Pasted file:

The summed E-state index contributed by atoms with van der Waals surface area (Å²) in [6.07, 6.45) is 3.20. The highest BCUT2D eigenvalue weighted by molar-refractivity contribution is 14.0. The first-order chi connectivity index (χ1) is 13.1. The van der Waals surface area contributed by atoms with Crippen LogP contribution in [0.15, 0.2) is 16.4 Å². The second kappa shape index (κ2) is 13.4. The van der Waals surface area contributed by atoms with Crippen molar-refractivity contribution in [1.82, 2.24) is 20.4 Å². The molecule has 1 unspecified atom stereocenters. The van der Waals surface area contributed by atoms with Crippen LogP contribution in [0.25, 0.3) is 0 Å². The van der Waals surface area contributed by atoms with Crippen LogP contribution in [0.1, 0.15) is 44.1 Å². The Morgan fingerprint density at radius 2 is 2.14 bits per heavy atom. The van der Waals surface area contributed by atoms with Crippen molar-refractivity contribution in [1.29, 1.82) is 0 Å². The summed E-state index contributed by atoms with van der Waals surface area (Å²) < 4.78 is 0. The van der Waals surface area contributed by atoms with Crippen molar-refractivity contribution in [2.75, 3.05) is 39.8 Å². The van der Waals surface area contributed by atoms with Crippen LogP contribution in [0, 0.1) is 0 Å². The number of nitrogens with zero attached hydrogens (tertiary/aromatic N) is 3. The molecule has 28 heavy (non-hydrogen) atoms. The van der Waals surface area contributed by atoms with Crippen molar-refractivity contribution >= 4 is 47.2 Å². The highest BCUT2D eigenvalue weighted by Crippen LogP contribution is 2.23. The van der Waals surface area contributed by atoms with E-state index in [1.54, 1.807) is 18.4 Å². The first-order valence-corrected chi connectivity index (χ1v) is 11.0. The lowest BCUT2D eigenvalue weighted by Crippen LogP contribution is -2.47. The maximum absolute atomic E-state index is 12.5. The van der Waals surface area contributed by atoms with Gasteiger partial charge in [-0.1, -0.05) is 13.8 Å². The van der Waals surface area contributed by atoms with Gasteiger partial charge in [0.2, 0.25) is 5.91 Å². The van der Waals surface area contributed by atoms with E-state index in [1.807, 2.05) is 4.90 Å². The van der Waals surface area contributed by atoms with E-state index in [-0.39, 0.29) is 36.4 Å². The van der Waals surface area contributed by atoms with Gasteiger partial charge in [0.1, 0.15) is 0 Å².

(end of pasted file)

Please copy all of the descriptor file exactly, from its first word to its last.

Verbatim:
The summed E-state index contributed by atoms with van der Waals surface area (Å²) in [6.07, 6.45) is 3.20. The highest BCUT2D eigenvalue weighted by molar-refractivity contribution is 14.0. The first-order chi connectivity index (χ1) is 13.1. The van der Waals surface area contributed by atoms with Crippen LogP contribution in [0.15, 0.2) is 16.4 Å². The second kappa shape index (κ2) is 13.4. The van der Waals surface area contributed by atoms with Crippen molar-refractivity contribution in [1.82, 2.24) is 20.4 Å². The molecule has 1 unspecified atom stereocenters. The van der Waals surface area contributed by atoms with Crippen LogP contribution in [0.25, 0.3) is 0 Å². The van der Waals surface area contributed by atoms with Crippen LogP contribution in [0.1, 0.15) is 44.1 Å². The Morgan fingerprint density at radius 2 is 2.14 bits per heavy atom. The van der Waals surface area contributed by atoms with Crippen molar-refractivity contribution in [1.29, 1.82) is 0 Å². The summed E-state index contributed by atoms with van der Waals surface area (Å²) < 4.78 is 0. The van der Waals surface area contributed by atoms with Crippen molar-refractivity contribution in [2.75, 3.05) is 39.8 Å². The van der Waals surface area contributed by atoms with Crippen LogP contribution in [0, 0.1) is 0 Å². The number of nitrogens with zero attached hydrogens (tertiary/aromatic N) is 3. The molecule has 28 heavy (non-hydrogen) atoms. The van der Waals surface area contributed by atoms with Crippen molar-refractivity contribution >= 4 is 47.2 Å². The highest BCUT2D eigenvalue weighted by Crippen LogP contribution is 2.23. The van der Waals surface area contributed by atoms with E-state index in [1.54, 1.807) is 18.4 Å². The first-order valence-corrected chi connectivity index (χ1v) is 11.0. The lowest BCUT2D eigenvalue weighted by Crippen LogP contribution is -2.47. The maximum absolute atomic E-state index is 12.5. The van der Waals surface area contributed by atoms with Gasteiger partial charge in [-0.1, -0.05) is 13.8 Å². The van der Waals surface area contributed by atoms with Gasteiger partial charge in [0.2, 0.25) is 5.91 Å². The van der Waals surface area contributed by atoms with E-state index in [1.807, 2.05) is 4.90 Å². The van der Waals surface area contributed by atoms with E-state index in [-0.39, 0.29) is 36.4 Å². The van der Waals surface area contributed by atoms with Gasteiger partial charge in [0.1, 0.15) is 0 Å².